Since its origins in the 1880s, Labor Day has served as our nation's tribute to working men and women. Vacation time is standard in a way it wasn't back then, of course, but that extra day of leisure is a needed reminder of the value of work. The holiday also provides occasion once more to ponder the untrustworthiness of so many labor unions, presumably the trustee of workers' interests.
It is hardly news that American organized labor has a long history of corruption at national, district and local levels. And despite all the successful investigations and prosecutions, union financial crimes still occur with disturbing regularity, and on due occasion through sweetheart deals with the criminal underworld. The top leaders of the International Longshoremen's Association, for example, for over a year have been under civil RICO indictment in connection with their alleged long-term alliance with the Genovese and Gambino crime families of New York.
Two recent books, Robert Fitch's Solidarity for Sale (Public Affairs) and James Jacobs' Mobsters, Unions, and Feds (New York University Press), explain in detail that unions such as the Laborers, the Teamsters, and UNITE HERE for decades have operated in a manner barely distinguishable from that of their allied gangsters. Each author, though sympathetic to labor's concerns, knows something has gone awry, even if most union officials can't bring themselves to admit it.
Going after union corruption has proven easier said than done. In a report published earlier this year by the National Legal and Policy Center, labor lawyer Phillip Wilson notes that anti-corruption statutes tend to overlap and make it costly for union members to sue their union without fear of reprisal. If our legal system were more streamlined, these acts likely would have been nipped in the bud.
Union leaders often cooperate in federal anti-corruption probes, but that in itself is misleading. The cooperation is out of necessity, not choice. Left to their own devices, unions would continue honing their well-practiced blind spot for discrepancies on annual financial statements they are required to submit to the Department of Labor.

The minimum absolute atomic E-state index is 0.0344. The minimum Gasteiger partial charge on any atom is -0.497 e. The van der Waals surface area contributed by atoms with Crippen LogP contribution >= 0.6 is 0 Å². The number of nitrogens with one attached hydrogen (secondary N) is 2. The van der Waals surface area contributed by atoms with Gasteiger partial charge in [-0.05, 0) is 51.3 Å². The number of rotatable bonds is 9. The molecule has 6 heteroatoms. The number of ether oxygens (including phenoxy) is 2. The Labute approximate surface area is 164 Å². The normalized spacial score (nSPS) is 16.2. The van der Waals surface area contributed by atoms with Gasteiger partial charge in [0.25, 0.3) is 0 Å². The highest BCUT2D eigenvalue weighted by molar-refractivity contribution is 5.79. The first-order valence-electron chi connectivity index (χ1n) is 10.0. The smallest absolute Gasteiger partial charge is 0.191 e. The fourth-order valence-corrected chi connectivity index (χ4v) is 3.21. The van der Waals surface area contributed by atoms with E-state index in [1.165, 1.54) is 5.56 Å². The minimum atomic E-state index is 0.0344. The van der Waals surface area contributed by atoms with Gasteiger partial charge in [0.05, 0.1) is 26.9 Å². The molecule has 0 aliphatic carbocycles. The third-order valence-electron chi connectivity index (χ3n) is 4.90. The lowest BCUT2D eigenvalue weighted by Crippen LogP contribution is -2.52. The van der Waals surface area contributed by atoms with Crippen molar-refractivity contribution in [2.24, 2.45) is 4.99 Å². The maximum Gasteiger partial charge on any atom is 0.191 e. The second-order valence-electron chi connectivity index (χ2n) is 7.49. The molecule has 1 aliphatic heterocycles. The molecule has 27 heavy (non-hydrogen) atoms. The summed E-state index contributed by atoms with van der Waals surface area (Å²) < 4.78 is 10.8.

This reality was brought home nearly three years ago when the department, led by Secretary Elaine Chao, issued new regulations requiring greater disclosure in union financial reporting. The whole point was to enable the general public and individual union members to detect corruption before it happens. Far from being an arbitrary exercise of regulatory authority, the new transparency rules were true to the spirit of the Landrum-Griffin Act of 1959 -- talk about overdue. The AFL-CIO, ever resistant to public scrutiny of unions' balance sheets, sued to overturn the rule, eventually losing in federal appeals court in May 2005.
Union members bear the greatest costs of corruption, especially those who reluctantly contribute dues in order to keep their jobs. Mail fraud, embezzlement and other financial crimes are driven, more than anything else, by dues furnished by 15.5 million union members and by agency fees (often set almost as high as dues) paid by another 1.5 million nonmember workers covered by union contracts. In the 28 states (plus the District of Columbia) without a Right to Work law, workers not consenting to having dues or fees deducted from their paychecks can be fired, thanks to "union security" agreements with employers.
Common sense and experience suggest that the larger the pot of money, the greater incentive to steal. It's little coincidence that most of the really serious union corruption scandals have occurred in non-Right to Work states.
Nobody is suggesting that working people shouldn't have a right to organize or join unions to advance their interests. Employers across a wide range of industries certainly are organized into trade groups, replete with aggressive lobbyists, to advance theirs. Nor is anyone trying to downplay the existence of corporate corruption. We all know about the scandalous behavior by top brass at Enron, WorldCom, Boeing and other companies.
But organized labor officials can't keep pointing to aggressive and illegal corporate behavior as a way of avoiding the fact that they've got major integrity problems of their own. Each month brings a fresh new set of arrests, indictments and convictions of union leaders and/or their office employees somewhere in the U.S. The fact that unions during the 2003-04 election cycle raised nearly $200 million for political organizations doesn't exactly dispel their image as being more devoted to maintaining their own power than to representing employees.
A loss of public credibility explains in part why less than 8 percent of the nonfarm private-sector work force now belongs to a union. If labor leaders want to boost that share, they need to be more honest in their dealings. Congress may one day be forced to intervene and repeal the forced-dues collection clause in the National Labor Relations Act.
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